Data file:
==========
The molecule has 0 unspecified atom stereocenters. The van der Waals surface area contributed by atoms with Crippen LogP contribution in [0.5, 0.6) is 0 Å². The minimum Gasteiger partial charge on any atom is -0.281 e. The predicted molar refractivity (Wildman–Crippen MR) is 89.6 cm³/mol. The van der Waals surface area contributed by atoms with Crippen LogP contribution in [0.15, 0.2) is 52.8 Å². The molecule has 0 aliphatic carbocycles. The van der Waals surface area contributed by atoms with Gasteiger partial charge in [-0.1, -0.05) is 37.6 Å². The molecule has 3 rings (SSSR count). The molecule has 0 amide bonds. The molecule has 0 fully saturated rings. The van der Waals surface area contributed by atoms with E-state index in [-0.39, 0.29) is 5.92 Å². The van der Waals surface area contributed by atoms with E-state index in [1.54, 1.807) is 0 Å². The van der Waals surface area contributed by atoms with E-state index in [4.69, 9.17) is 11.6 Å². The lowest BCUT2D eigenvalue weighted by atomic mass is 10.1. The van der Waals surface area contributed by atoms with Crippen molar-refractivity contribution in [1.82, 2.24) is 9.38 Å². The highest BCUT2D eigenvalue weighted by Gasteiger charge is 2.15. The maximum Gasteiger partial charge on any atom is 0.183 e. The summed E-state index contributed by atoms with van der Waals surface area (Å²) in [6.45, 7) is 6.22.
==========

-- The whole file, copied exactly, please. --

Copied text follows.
The molecule has 0 unspecified atom stereocenters. The van der Waals surface area contributed by atoms with Crippen LogP contribution in [0.5, 0.6) is 0 Å². The minimum Gasteiger partial charge on any atom is -0.281 e. The predicted molar refractivity (Wildman–Crippen MR) is 89.6 cm³/mol. The van der Waals surface area contributed by atoms with Crippen LogP contribution in [0.15, 0.2) is 52.8 Å². The molecule has 0 aliphatic carbocycles. The van der Waals surface area contributed by atoms with Gasteiger partial charge in [-0.1, -0.05) is 37.6 Å². The molecule has 3 rings (SSSR count). The molecule has 0 amide bonds. The molecule has 0 fully saturated rings. The van der Waals surface area contributed by atoms with E-state index in [-0.39, 0.29) is 5.92 Å². The van der Waals surface area contributed by atoms with E-state index in [1.54, 1.807) is 0 Å². The van der Waals surface area contributed by atoms with E-state index in [4.69, 9.17) is 11.6 Å². The lowest BCUT2D eigenvalue weighted by atomic mass is 10.1. The van der Waals surface area contributed by atoms with Crippen molar-refractivity contribution in [1.82, 2.24) is 9.38 Å². The highest BCUT2D eigenvalue weighted by Gasteiger charge is 2.15. The maximum Gasteiger partial charge on any atom is 0.183 e. The summed E-state index contributed by atoms with van der Waals surface area (Å²) in [6.45, 7) is 6.22.